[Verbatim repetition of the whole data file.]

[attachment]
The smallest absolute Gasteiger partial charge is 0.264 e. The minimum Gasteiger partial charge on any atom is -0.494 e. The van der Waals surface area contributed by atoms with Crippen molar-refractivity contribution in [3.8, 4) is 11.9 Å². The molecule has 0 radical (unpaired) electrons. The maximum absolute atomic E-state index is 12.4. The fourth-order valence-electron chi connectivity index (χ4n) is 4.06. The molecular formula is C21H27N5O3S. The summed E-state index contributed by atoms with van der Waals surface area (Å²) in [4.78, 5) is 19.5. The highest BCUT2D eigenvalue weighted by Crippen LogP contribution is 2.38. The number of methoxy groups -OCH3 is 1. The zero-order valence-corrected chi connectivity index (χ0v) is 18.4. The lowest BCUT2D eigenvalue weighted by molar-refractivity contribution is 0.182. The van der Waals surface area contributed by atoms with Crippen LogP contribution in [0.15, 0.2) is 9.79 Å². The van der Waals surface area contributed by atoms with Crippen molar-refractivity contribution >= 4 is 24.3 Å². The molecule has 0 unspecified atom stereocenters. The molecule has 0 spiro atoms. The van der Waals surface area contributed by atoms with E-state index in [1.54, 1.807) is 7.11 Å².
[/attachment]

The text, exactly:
The smallest absolute Gasteiger partial charge is 0.264 e. The minimum Gasteiger partial charge on any atom is -0.494 e. The van der Waals surface area contributed by atoms with Crippen molar-refractivity contribution in [3.8, 4) is 11.9 Å². The molecule has 0 radical (unpaired) electrons. The maximum absolute atomic E-state index is 12.4. The fourth-order valence-electron chi connectivity index (χ4n) is 4.06. The molecular formula is C21H27N5O3S. The summed E-state index contributed by atoms with van der Waals surface area (Å²) in [4.78, 5) is 19.5. The highest BCUT2D eigenvalue weighted by Crippen LogP contribution is 2.38. The number of methoxy groups -OCH3 is 1. The zero-order valence-corrected chi connectivity index (χ0v) is 18.4. The lowest BCUT2D eigenvalue weighted by molar-refractivity contribution is 0.182. The van der Waals surface area contributed by atoms with Crippen LogP contribution in [0.15, 0.2) is 9.79 Å². The van der Waals surface area contributed by atoms with Crippen molar-refractivity contribution >= 4 is 24.3 Å². The molecule has 0 unspecified atom stereocenters. The molecule has 0 spiro atoms. The van der Waals surface area contributed by atoms with E-state index in [1.54, 1.807) is 7.11 Å².